EllieG · 28/02/2011 20:38

Is there anything online or a book about feminism which is aimed at teenage girls? I want to start giving her some really positive messages about being female to counteract the crap that is going to start bombarding her soon

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EllieG · 28/02/2011 20:39

Sorry - x-post there - thanks for that suggestion re talking about weight etc, I'll check it out

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SardineQueen · 28/02/2011 20:42

I wrote a post saying is there a feminist book suitable for 12yo that deals with this stuff. But then I deleted it as I wasn't sure whether you wanted that sort of thing or just to talk.

I think if there is such a book it would be good - for her to understand the background of these expectations and how all they do is ensure that pretty much all women feel inadequate about something pretty much all of the time Sad

Better to understand and get angry about it - than turn it inwards and have the resulting reduction in self esteem IYSWIM.

SardineQueen · 28/02/2011 20:43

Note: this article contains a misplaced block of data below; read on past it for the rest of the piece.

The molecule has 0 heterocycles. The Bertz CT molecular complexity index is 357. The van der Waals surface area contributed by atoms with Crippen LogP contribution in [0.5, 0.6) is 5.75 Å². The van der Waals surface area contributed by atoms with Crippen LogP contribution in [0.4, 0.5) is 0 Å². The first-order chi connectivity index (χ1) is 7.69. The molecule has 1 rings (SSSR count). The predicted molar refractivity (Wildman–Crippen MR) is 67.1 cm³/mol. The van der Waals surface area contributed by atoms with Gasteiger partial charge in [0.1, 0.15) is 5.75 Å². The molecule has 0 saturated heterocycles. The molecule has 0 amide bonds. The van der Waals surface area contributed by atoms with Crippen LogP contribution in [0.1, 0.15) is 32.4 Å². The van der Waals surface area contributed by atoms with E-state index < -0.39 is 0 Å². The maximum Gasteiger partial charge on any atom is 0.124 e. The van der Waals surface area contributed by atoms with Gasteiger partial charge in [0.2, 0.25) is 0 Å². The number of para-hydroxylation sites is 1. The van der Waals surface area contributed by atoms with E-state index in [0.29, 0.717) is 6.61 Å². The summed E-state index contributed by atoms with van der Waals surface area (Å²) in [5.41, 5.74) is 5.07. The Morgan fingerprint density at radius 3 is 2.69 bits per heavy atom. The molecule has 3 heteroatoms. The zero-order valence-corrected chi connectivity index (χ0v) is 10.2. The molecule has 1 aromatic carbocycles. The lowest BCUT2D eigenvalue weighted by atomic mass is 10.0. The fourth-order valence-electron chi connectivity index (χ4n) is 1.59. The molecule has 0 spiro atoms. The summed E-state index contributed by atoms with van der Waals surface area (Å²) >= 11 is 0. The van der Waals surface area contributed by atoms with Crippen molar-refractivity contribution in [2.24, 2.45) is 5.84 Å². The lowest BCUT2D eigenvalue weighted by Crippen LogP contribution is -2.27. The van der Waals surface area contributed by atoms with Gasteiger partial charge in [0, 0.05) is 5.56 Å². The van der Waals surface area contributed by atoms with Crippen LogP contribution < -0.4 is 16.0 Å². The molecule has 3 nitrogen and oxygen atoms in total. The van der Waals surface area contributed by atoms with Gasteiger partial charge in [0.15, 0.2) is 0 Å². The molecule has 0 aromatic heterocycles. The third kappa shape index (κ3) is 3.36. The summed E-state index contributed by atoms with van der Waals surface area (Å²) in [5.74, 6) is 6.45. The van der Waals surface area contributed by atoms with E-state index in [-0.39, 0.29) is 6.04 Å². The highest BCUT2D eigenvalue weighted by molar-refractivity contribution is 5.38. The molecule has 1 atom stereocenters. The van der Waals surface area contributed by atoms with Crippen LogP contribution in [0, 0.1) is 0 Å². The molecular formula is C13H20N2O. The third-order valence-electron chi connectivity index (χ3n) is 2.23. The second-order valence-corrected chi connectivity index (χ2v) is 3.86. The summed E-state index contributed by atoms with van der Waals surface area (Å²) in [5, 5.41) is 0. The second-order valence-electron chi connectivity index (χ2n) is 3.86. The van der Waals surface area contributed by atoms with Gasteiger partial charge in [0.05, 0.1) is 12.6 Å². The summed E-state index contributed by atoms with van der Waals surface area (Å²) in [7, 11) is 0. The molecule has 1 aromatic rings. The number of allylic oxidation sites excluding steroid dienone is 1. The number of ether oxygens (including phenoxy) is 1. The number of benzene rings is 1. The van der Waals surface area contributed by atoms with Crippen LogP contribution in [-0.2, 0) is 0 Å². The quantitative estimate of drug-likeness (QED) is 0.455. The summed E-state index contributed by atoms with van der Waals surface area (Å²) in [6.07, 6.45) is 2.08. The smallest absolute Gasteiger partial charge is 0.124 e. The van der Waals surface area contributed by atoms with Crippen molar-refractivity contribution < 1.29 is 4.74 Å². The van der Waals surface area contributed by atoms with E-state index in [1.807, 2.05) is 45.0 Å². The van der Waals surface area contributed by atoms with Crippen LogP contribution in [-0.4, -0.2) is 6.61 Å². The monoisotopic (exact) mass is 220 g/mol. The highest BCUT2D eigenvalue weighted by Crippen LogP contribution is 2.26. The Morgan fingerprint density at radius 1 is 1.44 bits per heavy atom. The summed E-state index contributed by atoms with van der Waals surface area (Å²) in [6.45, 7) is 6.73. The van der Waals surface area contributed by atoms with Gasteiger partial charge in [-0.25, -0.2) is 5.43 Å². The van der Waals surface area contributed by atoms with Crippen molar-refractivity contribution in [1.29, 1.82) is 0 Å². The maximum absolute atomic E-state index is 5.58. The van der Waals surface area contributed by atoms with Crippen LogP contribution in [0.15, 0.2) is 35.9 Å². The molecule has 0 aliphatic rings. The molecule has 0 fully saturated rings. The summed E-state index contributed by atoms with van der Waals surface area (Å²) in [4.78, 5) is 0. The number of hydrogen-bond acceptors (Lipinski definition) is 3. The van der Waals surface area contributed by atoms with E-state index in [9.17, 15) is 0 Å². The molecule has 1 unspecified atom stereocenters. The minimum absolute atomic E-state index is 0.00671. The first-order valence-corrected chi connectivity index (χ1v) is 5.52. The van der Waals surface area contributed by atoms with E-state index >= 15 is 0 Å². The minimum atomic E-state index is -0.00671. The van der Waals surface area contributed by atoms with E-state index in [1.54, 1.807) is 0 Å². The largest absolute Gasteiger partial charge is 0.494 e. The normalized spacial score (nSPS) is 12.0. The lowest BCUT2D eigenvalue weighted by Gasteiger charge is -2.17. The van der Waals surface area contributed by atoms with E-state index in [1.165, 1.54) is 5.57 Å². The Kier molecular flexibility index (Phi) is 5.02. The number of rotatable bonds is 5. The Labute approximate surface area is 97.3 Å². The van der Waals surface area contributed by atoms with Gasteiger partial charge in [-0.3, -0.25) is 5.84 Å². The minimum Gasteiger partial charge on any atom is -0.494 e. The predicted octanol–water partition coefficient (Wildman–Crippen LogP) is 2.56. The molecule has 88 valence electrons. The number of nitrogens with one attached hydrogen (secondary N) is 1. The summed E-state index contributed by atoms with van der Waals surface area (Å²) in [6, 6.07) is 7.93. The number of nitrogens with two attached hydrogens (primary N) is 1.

I will ask on the chat thread if anyone knows a good book Smile

LadyBiscuit · 28/02/2011 20:43

Ellie - absolutely right to feel furious and hugely angry. I thank god that I have a son sometimes because he's not going to have to deal with all this shit that women have to put up with.

There was a really good feature (surprisingly - given it's crap a lot of the time!) on this very subject today on Women's Hour with Susie Orbach. It might be worth a listen as I thought she had some really interesting suggestions as to how to give young women body confidence.

AliceWorld · 28/02/2011 20:51

I found this

I have no idea if it is any good, but found it on the f-word site. Seems to be a trilogy.

AliceWorld · 28/02/2011 20:52

Ask me about feminist sex ed for teens though I can do that one

EllieG · 28/02/2011 20:52

Thank you SQ that's kind of you to check that out, that's exactly what I want for her, to understand why this is all utter rubbish and feel angry about it rather than intimidated and miserable.

It's just such a bloody shame isn't it? Our daughters should be treated better than this, people should have more awareness of what they're doing. My DH says 'oh well it's annoying but all women feel like that don't they?' he doesn't get that our children shouldn't have to, no one should have to.

Ladybiscuit - will check that out, thank you.

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AliceWorld · 28/02/2011 20:53

Or maybe not Sad here

EllieG · 28/02/2011 20:55

x-post again, thanks for suggestions Aliceworld. Book looks good think may order as she likes fiction so may be easy way to introduce.

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dittany · 28/02/2011 21:03

This reply has been deleted

Message withdrawn at poster's request.

EllieG · 28/02/2011 21:15